Switching computer programs always presents challenges for any business or agency. But making such a major change in the middle of a pandemic has become a nightmare for health officials across the state.

The state of Indiana switched to a new online system at the beginning of 2021 to certify and issue death and birth certificates, replacing one that was more than a decade old.

But, according to a report by FOX 59 news, it took less than two weeks for funeral directors and coroners to report a significant backlog in the system.

At the recent Henry County Board of Health meeting, Health Department Administrator Angela Cox described the local problems for board members.

“DRIVE is an acronym for a computer platform implemented January 4,” Cox said Thursday. “The first three weeks, we were not able to issue any certificates at all. Persons who died Dec. 14 to Dec. 31, we’re still working to get those issued.”

FOX 59 reported the new system requires doctors, nurse practitioners and funeral directors to be registered. If they are not, there is no way for them to authorize a certificate.

The television station quoted Hancock County Coroner David Stillinger saying the problems have gotten to “near catastrophic levels.”

Stillinger also told the TV station doctors and funeral directors “had been informed for over a year that this system was coming.” He quickly added, though, in that year, COVID-19 has occupied much of their attention.

The glitch is creating extra layers of work for Cox and her team at the worst possible time, while COVID-19-related challenges remain at the forefront.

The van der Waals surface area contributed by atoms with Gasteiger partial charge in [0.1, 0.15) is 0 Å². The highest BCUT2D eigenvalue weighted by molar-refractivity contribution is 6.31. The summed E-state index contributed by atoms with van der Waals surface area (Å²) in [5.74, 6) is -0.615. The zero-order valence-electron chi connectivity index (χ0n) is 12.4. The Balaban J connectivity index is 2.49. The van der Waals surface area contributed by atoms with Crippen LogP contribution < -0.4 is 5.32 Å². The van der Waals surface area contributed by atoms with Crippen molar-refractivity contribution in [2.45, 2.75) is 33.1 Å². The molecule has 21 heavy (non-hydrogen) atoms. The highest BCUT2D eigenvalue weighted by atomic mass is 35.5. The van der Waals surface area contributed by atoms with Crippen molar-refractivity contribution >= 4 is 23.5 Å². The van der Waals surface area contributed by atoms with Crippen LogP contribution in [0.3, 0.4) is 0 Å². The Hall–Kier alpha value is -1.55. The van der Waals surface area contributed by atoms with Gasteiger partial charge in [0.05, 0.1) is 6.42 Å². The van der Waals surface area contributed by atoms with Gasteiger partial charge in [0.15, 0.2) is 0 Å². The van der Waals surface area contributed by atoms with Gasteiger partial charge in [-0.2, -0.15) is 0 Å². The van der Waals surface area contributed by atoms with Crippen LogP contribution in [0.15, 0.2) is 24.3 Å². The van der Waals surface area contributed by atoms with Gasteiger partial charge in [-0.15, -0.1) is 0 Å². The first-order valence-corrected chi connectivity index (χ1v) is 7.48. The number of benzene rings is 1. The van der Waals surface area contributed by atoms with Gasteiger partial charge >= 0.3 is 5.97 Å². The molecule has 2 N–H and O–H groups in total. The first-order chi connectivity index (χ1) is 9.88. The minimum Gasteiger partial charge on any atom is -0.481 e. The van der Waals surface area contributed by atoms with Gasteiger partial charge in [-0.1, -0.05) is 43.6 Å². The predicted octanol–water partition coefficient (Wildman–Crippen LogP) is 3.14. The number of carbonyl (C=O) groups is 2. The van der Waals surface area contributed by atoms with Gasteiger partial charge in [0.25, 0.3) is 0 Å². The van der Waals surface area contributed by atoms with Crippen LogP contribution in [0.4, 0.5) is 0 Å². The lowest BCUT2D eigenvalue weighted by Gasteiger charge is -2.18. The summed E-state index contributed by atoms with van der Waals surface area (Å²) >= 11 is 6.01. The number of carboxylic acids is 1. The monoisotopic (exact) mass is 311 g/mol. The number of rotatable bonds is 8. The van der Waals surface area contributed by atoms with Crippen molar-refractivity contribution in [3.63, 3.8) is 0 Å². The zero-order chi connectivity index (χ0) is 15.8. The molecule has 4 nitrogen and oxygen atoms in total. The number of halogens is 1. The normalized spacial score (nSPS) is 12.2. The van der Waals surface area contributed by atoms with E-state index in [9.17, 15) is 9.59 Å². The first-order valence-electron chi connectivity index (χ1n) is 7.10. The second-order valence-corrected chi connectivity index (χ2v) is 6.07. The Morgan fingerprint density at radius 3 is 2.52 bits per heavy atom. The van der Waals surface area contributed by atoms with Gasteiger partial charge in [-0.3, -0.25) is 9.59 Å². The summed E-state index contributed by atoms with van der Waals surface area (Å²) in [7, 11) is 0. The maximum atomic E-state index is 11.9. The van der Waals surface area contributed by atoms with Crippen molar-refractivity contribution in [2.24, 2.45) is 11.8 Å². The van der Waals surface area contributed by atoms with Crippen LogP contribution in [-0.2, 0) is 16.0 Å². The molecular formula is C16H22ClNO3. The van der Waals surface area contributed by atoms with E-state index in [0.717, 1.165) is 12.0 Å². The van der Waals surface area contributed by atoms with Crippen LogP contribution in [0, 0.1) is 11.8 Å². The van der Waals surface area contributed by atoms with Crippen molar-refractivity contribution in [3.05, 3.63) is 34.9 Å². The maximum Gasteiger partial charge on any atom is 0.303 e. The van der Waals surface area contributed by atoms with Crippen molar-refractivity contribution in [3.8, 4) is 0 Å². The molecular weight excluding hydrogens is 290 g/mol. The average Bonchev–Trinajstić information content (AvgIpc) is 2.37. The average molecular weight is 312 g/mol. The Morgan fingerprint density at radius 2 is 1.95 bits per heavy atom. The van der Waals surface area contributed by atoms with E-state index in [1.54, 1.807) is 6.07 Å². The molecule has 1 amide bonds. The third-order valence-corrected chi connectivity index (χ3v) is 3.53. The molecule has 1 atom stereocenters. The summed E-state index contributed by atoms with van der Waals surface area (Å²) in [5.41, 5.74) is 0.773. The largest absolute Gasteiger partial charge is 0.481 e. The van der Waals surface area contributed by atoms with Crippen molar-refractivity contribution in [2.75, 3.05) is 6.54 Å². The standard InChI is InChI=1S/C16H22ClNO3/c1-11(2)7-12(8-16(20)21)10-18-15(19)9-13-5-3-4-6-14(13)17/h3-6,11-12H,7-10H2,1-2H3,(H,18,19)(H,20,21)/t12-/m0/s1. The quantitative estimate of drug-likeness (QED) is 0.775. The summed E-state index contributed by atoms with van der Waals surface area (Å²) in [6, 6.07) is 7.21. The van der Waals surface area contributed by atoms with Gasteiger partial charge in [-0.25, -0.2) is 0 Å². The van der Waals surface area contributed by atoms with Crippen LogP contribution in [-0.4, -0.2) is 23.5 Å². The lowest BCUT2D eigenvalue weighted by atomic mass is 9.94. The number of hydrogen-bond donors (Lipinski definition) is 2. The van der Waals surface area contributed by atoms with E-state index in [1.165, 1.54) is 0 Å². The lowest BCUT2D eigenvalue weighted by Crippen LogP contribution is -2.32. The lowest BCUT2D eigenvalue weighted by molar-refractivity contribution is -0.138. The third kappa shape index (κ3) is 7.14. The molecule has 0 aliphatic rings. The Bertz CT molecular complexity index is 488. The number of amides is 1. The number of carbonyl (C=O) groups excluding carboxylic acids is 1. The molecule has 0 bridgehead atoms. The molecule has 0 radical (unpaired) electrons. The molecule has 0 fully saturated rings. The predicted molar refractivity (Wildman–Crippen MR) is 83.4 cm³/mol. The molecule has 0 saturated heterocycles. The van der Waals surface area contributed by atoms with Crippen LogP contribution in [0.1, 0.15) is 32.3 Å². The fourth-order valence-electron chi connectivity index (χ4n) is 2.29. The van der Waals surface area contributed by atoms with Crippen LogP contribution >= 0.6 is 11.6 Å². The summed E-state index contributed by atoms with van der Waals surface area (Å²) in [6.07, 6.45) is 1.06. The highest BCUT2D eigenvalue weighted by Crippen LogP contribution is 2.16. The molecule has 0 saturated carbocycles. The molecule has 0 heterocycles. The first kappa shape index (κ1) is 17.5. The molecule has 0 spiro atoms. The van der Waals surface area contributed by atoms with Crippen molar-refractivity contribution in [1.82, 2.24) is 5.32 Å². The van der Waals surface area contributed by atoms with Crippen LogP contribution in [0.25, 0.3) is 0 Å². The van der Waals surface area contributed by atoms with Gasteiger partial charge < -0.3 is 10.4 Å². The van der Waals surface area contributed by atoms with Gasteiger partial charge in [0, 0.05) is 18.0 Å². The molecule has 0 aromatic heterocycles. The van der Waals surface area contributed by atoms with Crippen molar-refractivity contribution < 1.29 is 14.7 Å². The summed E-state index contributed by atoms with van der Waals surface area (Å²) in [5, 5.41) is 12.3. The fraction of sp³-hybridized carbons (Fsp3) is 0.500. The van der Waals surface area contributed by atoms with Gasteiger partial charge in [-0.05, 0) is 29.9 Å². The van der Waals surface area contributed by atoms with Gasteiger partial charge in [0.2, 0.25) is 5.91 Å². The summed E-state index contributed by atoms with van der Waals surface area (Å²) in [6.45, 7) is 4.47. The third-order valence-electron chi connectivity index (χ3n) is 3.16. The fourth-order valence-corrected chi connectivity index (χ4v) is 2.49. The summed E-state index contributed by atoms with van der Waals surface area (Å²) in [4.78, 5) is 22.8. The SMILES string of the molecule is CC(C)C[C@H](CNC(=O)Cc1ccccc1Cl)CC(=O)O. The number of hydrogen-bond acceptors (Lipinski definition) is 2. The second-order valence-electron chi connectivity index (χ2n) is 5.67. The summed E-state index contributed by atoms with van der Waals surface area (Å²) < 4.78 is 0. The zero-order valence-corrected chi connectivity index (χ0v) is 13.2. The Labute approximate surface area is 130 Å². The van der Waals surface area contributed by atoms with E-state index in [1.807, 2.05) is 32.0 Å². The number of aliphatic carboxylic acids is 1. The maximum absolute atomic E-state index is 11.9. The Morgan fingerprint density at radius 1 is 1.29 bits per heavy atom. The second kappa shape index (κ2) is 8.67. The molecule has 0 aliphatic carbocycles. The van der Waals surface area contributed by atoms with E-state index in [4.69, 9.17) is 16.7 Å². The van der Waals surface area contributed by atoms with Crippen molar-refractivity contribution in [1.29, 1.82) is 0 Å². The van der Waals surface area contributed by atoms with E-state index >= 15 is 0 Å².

“If we are able to pull up a birth certificate, we have to do a minimum of three amendments to it before it can be issued,” Cox explained. “When it comes up, it has incorrect information on it. If you have to leave that screen to wait on a customer, you cannot pull it up again. It gets assigned to the state and can only be issued by the state.

“If a person is not in the system, we have to send the information to the state and they enter it,” Cox continued. “Previously they could back-enter information. Right now, we’re having to go back into our very antiquated LOTUS program to find things. Otherwise if we didn’t have that, we wouldn’t be able to issue those.”

Cox emphasized the problem was not just a local one.

“We’ve got a very large group of unhappy clients across the state of Indiana,” Cox said. “It’s obviously not just Henry County. Some things have been fixed and some things have not. Usually it’s a few days before the state can get back to you. It’s so backed up, most of the time we’re not getting any response with our health tickets. There have been so many glitches we are still waiting on them to fix. The doctors and the funeral directors have glitches on their sides, too.”

Cox said the problems have created a ripple effect beyond just health departments.

“The Social Security offices are not receiving information,” Cox said. “Birth records are part of information sent to Social Security and the auditor to get the card sent out for the baby.”

Henry County Health Officer Dr. John Miller said hopefully in a month or two, the problems will be resolved. In the meantime, patience is the best advice available to local residents waiting on these important documents.